by Dana Hazels Seith
Wanting to get away, my husband and I hurried together a Valentine's Day weekend trip. We needed to relax and were not too picky about destination. We knew we wanted something within 6 driving hours from our house, something somewhat historic, and a place preferably neither of us had seen.
The drive took just over 5 hours from Atlanta to Charleston -- not the most exciting drive, but the destination, not the journey, was the point. We checked into the Francis Marion Hotel and, upon entrance, felt transported into another century with the ageless glass chandeliers and vintage maps of a Southern port city just before it boomed. The rooms in the Francis Marion were small, yet full of character. And the hotel ballroom surely has seen many women dressed in flapper fringe and feathers dancing the dance of this city's namesake.
My husband and I have one vacation rule that we try to stick with: "Instinct dictates." If we feel like walking off the beaten path, we do. If we are sleepy, we nap or sleep late. If we want a bottle of Pinot Grigio at noon on a patio, cheers! Shortly after arriving in Charleston we were hungry, so we ate.
We ate a late lunch at a Greek restaurant called the Old Towne Grill and Seafood, which boasts of being the oldest restaurant in Charleston. They may be the oldest, but not the best. Neither food nor service was anything to recommend, but it did its job of nourishing us to roam the quaint streets on a full belly.
Charleston is a very walk-able city. Most of the sightseeing, from the
City Market to Rainbow Row to King Street, can all be done by foot. At
Waterfront Park you can sit on wooden swings and just stare out at the
water. A lovely place to watch the sunset and exactly what we did. On the
leisurely walk back to the Francis Marion, we gawked at the homes that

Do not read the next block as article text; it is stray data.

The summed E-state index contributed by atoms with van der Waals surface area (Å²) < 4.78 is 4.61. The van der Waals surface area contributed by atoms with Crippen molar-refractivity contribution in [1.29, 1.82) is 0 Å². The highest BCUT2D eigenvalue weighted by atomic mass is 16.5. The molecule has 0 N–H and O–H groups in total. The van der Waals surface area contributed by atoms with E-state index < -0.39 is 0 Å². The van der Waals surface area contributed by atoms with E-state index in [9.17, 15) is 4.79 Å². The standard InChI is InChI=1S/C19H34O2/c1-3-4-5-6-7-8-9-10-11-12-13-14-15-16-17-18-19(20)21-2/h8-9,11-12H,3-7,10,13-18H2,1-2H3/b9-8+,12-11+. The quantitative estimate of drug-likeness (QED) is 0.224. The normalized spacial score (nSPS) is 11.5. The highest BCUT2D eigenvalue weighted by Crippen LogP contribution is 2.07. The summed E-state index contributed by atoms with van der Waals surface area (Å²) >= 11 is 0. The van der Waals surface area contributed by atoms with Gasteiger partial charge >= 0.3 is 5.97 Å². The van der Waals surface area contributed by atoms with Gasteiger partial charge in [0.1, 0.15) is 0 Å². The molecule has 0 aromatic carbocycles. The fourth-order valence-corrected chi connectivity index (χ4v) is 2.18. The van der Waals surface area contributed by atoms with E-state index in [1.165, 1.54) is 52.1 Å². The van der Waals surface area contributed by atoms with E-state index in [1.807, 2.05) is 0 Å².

have likely been passed down for at least one hundred years. The roads
are a mix of brick and cobblestone. We could picture horse drawn
carriages delivering mail, women in long dresses with petticoats
underneath, men tipping their hats to ladies and offering them an arm
to make their way across the uneven streets. In our minds, nothing has
changed from the city's Revolutionary War history; Charleston is that
picturesque. Then, in an instant, you hear horns of cars in the
distance, mobile phones ringing, BlackBerrys and Sidekicks buzzing
with E-mails and you remember why you got away in the first place.
The three petite lobster tails that came with our surf and turf were incredible. Part of the joy for me with seafood meals is the time you invest to eat them. You have to crack the lobster tail, peel the shrimp, scoop out crabmeat with a tiny metal prong, all of which are time consuming and allow for words to cross the table as much as hollowed out crustacean shells. The meal was simply . . . perfect. The only thing that made us leave the table was the box of truffles and bottle of champagne back at the hotel.
The next day, we brunched at The Baker's Café. This, hands down, had
the best frittata I've ever eaten. They also have homemade jellies,
jams and croissants that are equally as delicious. After brunch, we
drove around the Citadel and neighboring islands. The Citadel is worth
seeing because it's such an interesting dichotomy to the city. Here
you have this cosmopolitan city, lively and kind against the Citadel's
bleached exterior with no individuality and a sameness in cadets that
would make Charleston scoff. Yet, they have coexisted for many
years and will for many more.
Charleston left us wanting more, and by taking such a short trip we
know we'll return. In my life and marriage I've come to realize that
not every day is going to be champagne and truffles, but my goodness,
sometimes you just have to cherish the days that actually are. And the
charm of Charleston is the perfect place to indulge in the sweet and
Dana Hazels Seith is a journalist and freelance writer.
Write her at Dana.Seith@gmail.com.
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